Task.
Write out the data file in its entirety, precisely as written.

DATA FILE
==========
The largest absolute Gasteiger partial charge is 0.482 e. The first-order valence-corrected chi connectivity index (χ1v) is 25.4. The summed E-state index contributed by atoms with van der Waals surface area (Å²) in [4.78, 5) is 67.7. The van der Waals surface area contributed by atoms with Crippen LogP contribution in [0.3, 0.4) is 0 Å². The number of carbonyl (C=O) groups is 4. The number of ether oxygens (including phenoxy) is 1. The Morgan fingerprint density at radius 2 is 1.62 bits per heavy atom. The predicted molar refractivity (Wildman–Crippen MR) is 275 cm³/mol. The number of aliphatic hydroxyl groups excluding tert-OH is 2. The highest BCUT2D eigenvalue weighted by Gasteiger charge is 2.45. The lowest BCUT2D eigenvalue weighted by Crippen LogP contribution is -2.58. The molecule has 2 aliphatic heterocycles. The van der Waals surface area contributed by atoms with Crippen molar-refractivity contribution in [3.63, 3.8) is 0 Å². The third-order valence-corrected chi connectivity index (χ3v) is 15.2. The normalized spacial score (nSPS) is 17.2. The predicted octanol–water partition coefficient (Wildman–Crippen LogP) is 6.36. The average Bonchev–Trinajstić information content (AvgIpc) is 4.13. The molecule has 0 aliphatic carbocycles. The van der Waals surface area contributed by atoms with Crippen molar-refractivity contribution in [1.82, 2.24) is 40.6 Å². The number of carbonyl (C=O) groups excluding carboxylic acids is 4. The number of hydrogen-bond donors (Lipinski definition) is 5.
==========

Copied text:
The largest absolute Gasteiger partial charge is 0.482 e. The first-order valence-corrected chi connectivity index (χ1v) is 25.4. The summed E-state index contributed by atoms with van der Waals surface area (Å²) in [4.78, 5) is 67.7. The van der Waals surface area contributed by atoms with Crippen LogP contribution in [0.3, 0.4) is 0 Å². The number of carbonyl (C=O) groups is 4. The number of ether oxygens (including phenoxy) is 1. The Morgan fingerprint density at radius 2 is 1.62 bits per heavy atom. The predicted molar refractivity (Wildman–Crippen MR) is 275 cm³/mol. The number of aliphatic hydroxyl groups excluding tert-OH is 2. The highest BCUT2D eigenvalue weighted by Gasteiger charge is 2.45. The lowest BCUT2D eigenvalue weighted by Crippen LogP contribution is -2.58. The molecule has 2 aliphatic heterocycles. The van der Waals surface area contributed by atoms with Crippen molar-refractivity contribution in [3.63, 3.8) is 0 Å². The third-order valence-corrected chi connectivity index (χ3v) is 15.2. The normalized spacial score (nSPS) is 17.2. The predicted octanol–water partition coefficient (Wildman–Crippen LogP) is 6.36. The average Bonchev–Trinajstić information content (AvgIpc) is 4.13. The molecule has 0 aliphatic carbocycles. The van der Waals surface area contributed by atoms with Crippen molar-refractivity contribution in [1.82, 2.24) is 40.6 Å². The number of carbonyl (C=O) groups excluding carboxylic acids is 4. The number of hydrogen-bond donors (Lipinski definition) is 5.